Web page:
For a great tomato salad let it sit for half an hour after mixing with the seasonings and dressing. This way all the magical tomato liquids get mingled with the feta, olive oil and vinegar and create a match made in heaven.
Greek tavernas serve the salad without any dressing with an intact big piece of feta on top. The reason for that is they have pre-made salads ready to be served in their fridge. Every taverna table has olive oil, vinegar, sea salt, and white pepper. The patrons add the dressing and the seasoning to their taste when the salad is served on their table. The feta cheese gets broken into pieces, and the salad is mixed. When we are at home, we do not serve the salad this way. There is absolutely no reason for the ingredients not to be mixed and the feta to be intact.
You have all the insider information you need to create an authentic, delicious Greek salad. Enjoy!
You may also like
- This spicy whipped feta dip is a delicious appetizer served with pitas, crackers, or cut-up veggies.
- Try these delicious stuffed squash blossoms.
- Greek ratatouille is called Briam and is full of hearty veggies and extra virgin olive oil.
- This tomato soup has traditional Greek flavors and it’s so easy to make.
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Traditional Greek Salad-Horiatiki
- 2-3 tomatoes halved and cut in wedges, about half an inch thick.
- ½ english cucumber cut in coins.
- 1 green bell pepper cored and sliced
- ⅓ red onion sliced
- ½ cup olives your favorite kind
- ½ cup feta cheese
- 1 tablespoon dry oregano
- 2-3 tablespoons extra virgin olive oil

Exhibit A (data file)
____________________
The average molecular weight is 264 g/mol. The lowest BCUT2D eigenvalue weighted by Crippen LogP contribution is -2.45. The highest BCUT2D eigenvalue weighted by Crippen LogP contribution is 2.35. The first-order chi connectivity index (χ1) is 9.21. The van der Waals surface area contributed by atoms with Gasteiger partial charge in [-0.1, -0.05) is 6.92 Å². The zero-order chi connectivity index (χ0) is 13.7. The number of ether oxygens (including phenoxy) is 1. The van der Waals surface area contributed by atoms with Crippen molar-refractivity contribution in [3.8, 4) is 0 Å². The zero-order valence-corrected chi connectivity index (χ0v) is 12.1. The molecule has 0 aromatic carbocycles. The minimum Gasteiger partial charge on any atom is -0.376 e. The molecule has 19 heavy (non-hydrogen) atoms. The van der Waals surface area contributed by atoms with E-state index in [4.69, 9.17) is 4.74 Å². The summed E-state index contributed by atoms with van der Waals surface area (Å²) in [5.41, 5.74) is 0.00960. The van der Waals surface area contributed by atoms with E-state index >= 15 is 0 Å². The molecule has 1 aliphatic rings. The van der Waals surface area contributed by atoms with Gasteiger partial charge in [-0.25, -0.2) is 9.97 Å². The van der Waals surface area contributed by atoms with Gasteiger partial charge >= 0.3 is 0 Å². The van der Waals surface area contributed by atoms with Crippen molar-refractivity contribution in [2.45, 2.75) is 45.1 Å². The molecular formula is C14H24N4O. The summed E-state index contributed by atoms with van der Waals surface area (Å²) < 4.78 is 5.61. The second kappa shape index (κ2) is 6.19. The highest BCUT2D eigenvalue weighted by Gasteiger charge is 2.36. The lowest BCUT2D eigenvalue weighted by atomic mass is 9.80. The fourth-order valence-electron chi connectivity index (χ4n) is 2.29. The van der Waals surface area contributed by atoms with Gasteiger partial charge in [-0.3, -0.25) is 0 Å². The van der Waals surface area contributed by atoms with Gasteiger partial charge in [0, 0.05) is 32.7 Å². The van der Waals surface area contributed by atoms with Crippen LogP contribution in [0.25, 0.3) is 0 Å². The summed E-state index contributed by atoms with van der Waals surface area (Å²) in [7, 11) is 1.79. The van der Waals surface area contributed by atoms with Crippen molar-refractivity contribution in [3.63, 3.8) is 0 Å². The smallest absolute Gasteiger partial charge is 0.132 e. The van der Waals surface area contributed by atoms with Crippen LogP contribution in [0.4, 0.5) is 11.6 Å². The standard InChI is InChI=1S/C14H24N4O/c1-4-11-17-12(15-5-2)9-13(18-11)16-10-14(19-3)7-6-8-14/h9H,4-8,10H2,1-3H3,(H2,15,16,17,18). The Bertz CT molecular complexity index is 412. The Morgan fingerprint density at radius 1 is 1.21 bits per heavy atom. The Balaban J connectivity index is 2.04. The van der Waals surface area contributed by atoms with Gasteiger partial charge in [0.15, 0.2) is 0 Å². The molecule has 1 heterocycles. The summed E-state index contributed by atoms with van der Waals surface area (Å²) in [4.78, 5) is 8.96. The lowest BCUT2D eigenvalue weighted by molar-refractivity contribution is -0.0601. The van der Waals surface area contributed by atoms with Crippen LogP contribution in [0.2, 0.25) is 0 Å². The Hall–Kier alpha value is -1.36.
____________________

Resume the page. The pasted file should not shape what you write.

- 1 teaspoon red wine vinegar to taste, you can add more if you prefer
- fresh basil leaves
- sea salt to taste
- Mix all fresh ingredients —season with sea salt to taste. Add 2-3 tablespoons of extra virgin olive oil and a tablespoon red wine vinegar. Sprinkle dry oregano all over and toss. For best results, allow the salad to sit at room temperature for 30 minutes before serving.
- Serve with fresh, crusty bread to dip in the salad juices. You can also try the rusks in the salad. If they are big in size, break them up at the size of croutons. Please see recipe notes for details.
- It is important to let the salad sit for half an hour before serving. The flavors will meld together, and tomatoes always taste better at room temperature.
- For great tomatoes, always store them on a platter, on your countertop. Avoid letting them touch each other, and don't stack them. Never refrigerate tomatoes.
- The same goes for the onions. Store them in a cool, dry, dark place -not in your fridge. When the onion is chilled, the cold temperature converts the starch to sugars, and onions become soft or soggy. Don't store them in a bag; they need air to breathe. Keep the onions separate from potatoes; they can speed up an onion's decomposition due to excreted moisture.
- I do not include the rusks in the recipe because they are totally optional. Although they are in abundance in grocery stores in Greece, they are more challenging to find in the USA. If you want to try them, try the Manna brand on Amazon and at titanfoods.com in Astoria, NY. There are different sizes; some are small enough to add them as they are in the salad. If they are too big, break them up in crouton size. Let them soak up the salad juices; they will be fantastic!
- If you want to try the rusk as is, run it underwater for 1-2 seconds. I enjoy it with just a little extra virgin olive oil on top. It is my favorite snack.